June 19, 2018
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Keep hands clean to foil the flu

Senior Beat
Carol Higgins-Taylor
Eastern Area Agency on Aging


Well, summer was great and now it’s fall. The leaves are beautiful and the apples are delicious, especially when they are covered in caramel, but autumn does have a downside — not winter lurking right around the corner — but the beginning of flu season.

In fact, someone came in my office the other day complaining of nausea and chills and body aches. Yikes! I immediately sent them packing. And with good reason. Being in close proximity to a sneeze or a cough can spell trouble. If you are hit with flying germs and become infected, symptoms usually appear within two to four days and you’ll remain contagious for three to four days.

If you think about all the things in your daily life that have been repeatedly touched by possibly infected people, hand washing is a must. Germs can live on surfaces from door knobs to money to items in grocery stores for hours, even days.

Time to take matters into your own freshly washed hands. And wash them well, not just a quick rinse under running water. Of course, if hand washing is not possible, use an alcohol-based hand sanitizer. You cannot have too many bottles of these germ fighters around so stock up. You never know when you’ll be forced to shake hands with someone who has a prominently runny nose and dry cough. Keep a bottle in your car and your purse so it will be handy. And for men, there are packets of disinfecting wipes that can slip easily in back pockets.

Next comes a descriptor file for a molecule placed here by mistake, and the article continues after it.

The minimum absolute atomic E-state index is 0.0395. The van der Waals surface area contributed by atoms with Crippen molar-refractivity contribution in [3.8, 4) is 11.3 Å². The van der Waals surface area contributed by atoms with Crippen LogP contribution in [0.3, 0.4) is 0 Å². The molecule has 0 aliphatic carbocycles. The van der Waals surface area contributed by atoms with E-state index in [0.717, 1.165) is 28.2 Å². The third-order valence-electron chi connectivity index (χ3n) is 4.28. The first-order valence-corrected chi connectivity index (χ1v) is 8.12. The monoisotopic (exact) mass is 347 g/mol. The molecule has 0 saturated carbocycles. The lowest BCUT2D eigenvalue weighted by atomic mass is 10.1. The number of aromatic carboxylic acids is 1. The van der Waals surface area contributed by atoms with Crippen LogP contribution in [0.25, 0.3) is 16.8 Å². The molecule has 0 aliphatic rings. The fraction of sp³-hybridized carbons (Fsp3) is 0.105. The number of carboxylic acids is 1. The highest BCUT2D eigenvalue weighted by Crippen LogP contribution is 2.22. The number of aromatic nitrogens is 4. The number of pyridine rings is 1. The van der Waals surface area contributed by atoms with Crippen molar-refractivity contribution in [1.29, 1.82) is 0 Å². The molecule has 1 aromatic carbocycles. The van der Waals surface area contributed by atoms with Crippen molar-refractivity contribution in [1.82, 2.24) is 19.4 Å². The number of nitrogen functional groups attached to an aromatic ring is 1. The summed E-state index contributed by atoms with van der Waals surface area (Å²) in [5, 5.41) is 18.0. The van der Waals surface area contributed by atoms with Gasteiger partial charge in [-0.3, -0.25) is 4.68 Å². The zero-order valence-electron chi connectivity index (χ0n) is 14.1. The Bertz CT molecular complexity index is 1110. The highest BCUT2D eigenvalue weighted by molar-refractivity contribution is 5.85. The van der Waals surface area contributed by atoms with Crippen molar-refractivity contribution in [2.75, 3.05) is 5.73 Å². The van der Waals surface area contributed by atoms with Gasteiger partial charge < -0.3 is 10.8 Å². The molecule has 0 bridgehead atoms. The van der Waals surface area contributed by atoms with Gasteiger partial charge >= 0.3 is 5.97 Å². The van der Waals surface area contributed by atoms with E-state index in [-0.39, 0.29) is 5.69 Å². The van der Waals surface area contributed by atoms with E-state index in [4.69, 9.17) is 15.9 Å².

Most importantly, in your war on the flu, is to keep your hands away from your face. If you have touched something that has been touched by an infected person, and then you rub your eyes or nose, the virus on your fingers has just found an entryway into your whole body and will set up shop.

But careful though you may be, remember the flu virus is also air-borne, so if you happen to be in the path of a random coughing jag or sneezing fit by an infected person, you could get sick. Try to keep at least 3 feet between you and a sneeze or cough. Colds are uncomfortable and annoying but the flu can cause complications such as bronchitis and pneumonia quickly in seniors, which can be life threatening, and delaying treatment can make matters worse.

But, one of the best ways to guard against influenza is by having a flu shot, and while getting one is not a 100 percent guarantee that you won’t contract the virus, your vaccination will ensure that your symptoms will be reduced.

Influenza can cause fever, chills, headache, dry cough, runny or stuffy nose, sore throat and muscle aches, and extreme fatigue lasting several days to more than a week.

Call your healthcare provider or go to one of the numerous clinics being held in the area. Watch your newspaper for times and places. The vaccine is covered by Medicare so bring your card with you.

And ask your healthcare provider about the pneumonia shot and the shingles shot. Remember that even if you have the flu shot, you must keep those hands clean and away from your face as there’s no injection to prevent the common cold.

An unrelated piece of good news: Eastern Area Agency on Aging is now reopening on Fridays. Staff hours will be adjusted and staggered a bit to accommodate the Friday hours and ensure that we serve you in the best way possible.

Carol Higgins Taylor is director of communications at Eastern Area Agency on Aging. For information, call 941-2865, toll-free 800-432-7812 or go to EAAA.org.

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